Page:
Breaking barriers through fishing!
With the Kingfisher Derby wrapped up Sunday evening it’s back to business as usual for the guides at Queen Charlotte Lodge. With that comes working just as hard at putting our guests on to fish as well as having great shared memories on the water with old and new friends. So really not much is different for us.
What my guests for the derby weekend and my new guests for this week’s trip have in common is that they’re all French Canadians, all residing close to Montreal. Another similarity between two of them involve Tyee Chinook. Meeting my guests Monday morning for the first time I quickly found out that both Denis and Steve are from Quebec and that there would be a bit of a language gap for the three of us. Either way we had the same goal, to enjoy our time out on the water and make memories to last a lifetime. Fishing the grounds at QCL was going to break the language barrier and we were going to make it work.
Rounding the dolphin on changeover Monday, we headed straight to Cape Naden in Grady 114. It’s just a twenty minute drive so we were able to get the lines in the water in short order. The afternoon still proved to be fairly tough fishing inshore as was the theme over the weekend, with a few Chinook averaging 10 to 15 lbs. But with the evening tide change approaching the lure of hogs lurking in the depths kept us motivated to keep on grinding the kelp and structure. With an hour before low slack we were fishing tight to the kelp and rocks when the inside rod popped the clip and my Islander started screaming line. Denis C was up to bat and although never having fished for salmon before, he instinctively knew to carefully grab hold of the rod without touching the reel and let this big slab of a fish sizzle line. The battle was on and we knew we had a good one. Long runs and sounding on the bottom had this fish tiring itself out quickly. This Chinook was looking for a fight as it kept charging my boat like a bull, with us as the matador. Careful maneuvering of the boat had this “bull” in control. The language barrier we had experienced throughout the day vanished as Denis and I now were on the same wavelength. He seemed to know what suggestion or tip I was going to give him next as he was already doing them. Nothing needed to be said because he was already doing exactly what I was guiding him to do. Twenty minutes later the Chinook was in the net, 33 lbs… not too bad for a first timer. Congrats Denis! Looking forward to spending the rest of the week with you and Steve.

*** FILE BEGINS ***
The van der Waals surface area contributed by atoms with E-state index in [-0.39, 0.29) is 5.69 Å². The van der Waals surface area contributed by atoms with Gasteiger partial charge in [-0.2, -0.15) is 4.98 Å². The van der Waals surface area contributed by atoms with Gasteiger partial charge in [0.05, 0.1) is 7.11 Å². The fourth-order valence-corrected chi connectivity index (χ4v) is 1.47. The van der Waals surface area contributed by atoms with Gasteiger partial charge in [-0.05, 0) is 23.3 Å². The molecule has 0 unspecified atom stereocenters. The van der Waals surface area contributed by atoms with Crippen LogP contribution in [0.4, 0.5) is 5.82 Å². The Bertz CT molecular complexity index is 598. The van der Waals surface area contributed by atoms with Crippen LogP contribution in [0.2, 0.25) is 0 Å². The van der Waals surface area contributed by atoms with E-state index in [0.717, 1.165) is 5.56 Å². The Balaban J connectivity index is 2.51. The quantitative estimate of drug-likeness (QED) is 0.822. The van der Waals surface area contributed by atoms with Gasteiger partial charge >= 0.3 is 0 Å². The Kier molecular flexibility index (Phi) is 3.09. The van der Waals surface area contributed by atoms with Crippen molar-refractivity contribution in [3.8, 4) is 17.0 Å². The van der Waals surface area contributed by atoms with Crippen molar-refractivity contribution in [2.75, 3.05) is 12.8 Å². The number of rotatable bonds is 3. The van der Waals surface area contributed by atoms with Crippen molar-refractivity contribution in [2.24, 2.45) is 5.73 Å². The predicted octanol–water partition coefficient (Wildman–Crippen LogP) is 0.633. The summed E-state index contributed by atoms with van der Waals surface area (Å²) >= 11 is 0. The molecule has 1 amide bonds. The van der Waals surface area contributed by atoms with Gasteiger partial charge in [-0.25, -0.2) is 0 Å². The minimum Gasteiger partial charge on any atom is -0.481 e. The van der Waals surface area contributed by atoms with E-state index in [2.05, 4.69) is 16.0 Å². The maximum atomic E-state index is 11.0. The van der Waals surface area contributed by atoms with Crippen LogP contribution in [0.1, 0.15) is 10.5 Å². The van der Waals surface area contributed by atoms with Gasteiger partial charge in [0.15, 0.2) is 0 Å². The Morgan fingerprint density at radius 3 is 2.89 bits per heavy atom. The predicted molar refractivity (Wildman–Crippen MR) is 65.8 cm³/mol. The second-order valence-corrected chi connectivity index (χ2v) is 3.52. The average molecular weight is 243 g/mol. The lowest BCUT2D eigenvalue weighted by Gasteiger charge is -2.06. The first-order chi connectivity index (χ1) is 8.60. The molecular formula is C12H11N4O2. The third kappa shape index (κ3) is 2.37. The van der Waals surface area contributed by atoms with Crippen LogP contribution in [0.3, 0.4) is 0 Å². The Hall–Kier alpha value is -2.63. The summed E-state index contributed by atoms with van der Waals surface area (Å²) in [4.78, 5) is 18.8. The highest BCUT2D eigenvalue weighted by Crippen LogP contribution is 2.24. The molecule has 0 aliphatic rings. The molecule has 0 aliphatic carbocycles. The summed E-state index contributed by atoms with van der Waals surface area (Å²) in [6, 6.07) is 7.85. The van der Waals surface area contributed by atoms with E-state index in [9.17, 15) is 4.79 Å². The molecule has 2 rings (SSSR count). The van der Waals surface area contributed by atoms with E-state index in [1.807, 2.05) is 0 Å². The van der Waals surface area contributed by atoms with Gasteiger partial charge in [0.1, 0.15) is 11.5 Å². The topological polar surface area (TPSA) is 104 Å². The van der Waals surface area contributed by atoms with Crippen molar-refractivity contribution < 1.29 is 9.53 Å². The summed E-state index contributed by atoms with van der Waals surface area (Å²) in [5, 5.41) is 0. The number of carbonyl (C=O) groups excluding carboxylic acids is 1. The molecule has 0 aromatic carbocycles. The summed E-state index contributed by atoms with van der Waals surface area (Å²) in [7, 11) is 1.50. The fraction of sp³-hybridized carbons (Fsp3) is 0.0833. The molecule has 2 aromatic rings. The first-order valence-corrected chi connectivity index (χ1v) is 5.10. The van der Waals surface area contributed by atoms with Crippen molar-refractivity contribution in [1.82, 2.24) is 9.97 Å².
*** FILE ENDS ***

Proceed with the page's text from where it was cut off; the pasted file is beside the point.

Just another day in the life of a guide. You never know what’s in the stack of cards you’re dealt. All part of why I love this “job”.
Keep your tip up, line tight and hang on for the ride.